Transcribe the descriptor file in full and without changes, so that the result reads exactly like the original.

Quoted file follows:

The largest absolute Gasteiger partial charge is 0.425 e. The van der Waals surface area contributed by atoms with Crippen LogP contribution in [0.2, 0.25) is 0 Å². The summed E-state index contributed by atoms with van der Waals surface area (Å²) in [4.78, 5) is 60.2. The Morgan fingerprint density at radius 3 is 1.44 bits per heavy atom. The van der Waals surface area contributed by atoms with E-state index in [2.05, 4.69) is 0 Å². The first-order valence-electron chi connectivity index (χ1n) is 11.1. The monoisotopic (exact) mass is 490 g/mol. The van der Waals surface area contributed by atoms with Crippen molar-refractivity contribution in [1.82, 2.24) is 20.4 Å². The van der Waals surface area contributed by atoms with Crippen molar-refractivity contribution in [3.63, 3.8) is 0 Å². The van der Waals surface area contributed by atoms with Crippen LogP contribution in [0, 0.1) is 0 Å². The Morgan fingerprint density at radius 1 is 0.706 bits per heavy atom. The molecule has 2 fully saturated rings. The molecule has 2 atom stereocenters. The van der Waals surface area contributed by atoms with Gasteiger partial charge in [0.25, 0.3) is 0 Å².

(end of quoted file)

The largest absolute Gasteiger partial charge is 0.425 e. The van der Waals surface area contributed by atoms with Crippen LogP contribution in [0.2, 0.25) is 0 Å². The summed E-state index contributed by atoms with van der Waals surface area (Å²) in [4.78, 5) is 60.2. The Morgan fingerprint density at radius 3 is 1.44 bits per heavy atom. The van der Waals surface area contributed by atoms with E-state index in [2.05, 4.69) is 0 Å². The first-order valence-electron chi connectivity index (χ1n) is 11.1. The monoisotopic (exact) mass is 490 g/mol. The van der Waals surface area contributed by atoms with Crippen molar-refractivity contribution in [1.82, 2.24) is 20.4 Å². The van der Waals surface area contributed by atoms with Crippen molar-refractivity contribution in [3.63, 3.8) is 0 Å². The van der Waals surface area contributed by atoms with Crippen LogP contribution in [0, 0.1) is 0 Å². The Morgan fingerprint density at radius 1 is 0.706 bits per heavy atom. The molecule has 2 fully saturated rings. The molecule has 2 atom stereocenters. The van der Waals surface area contributed by atoms with Gasteiger partial charge in [0.25, 0.3) is 0 Å².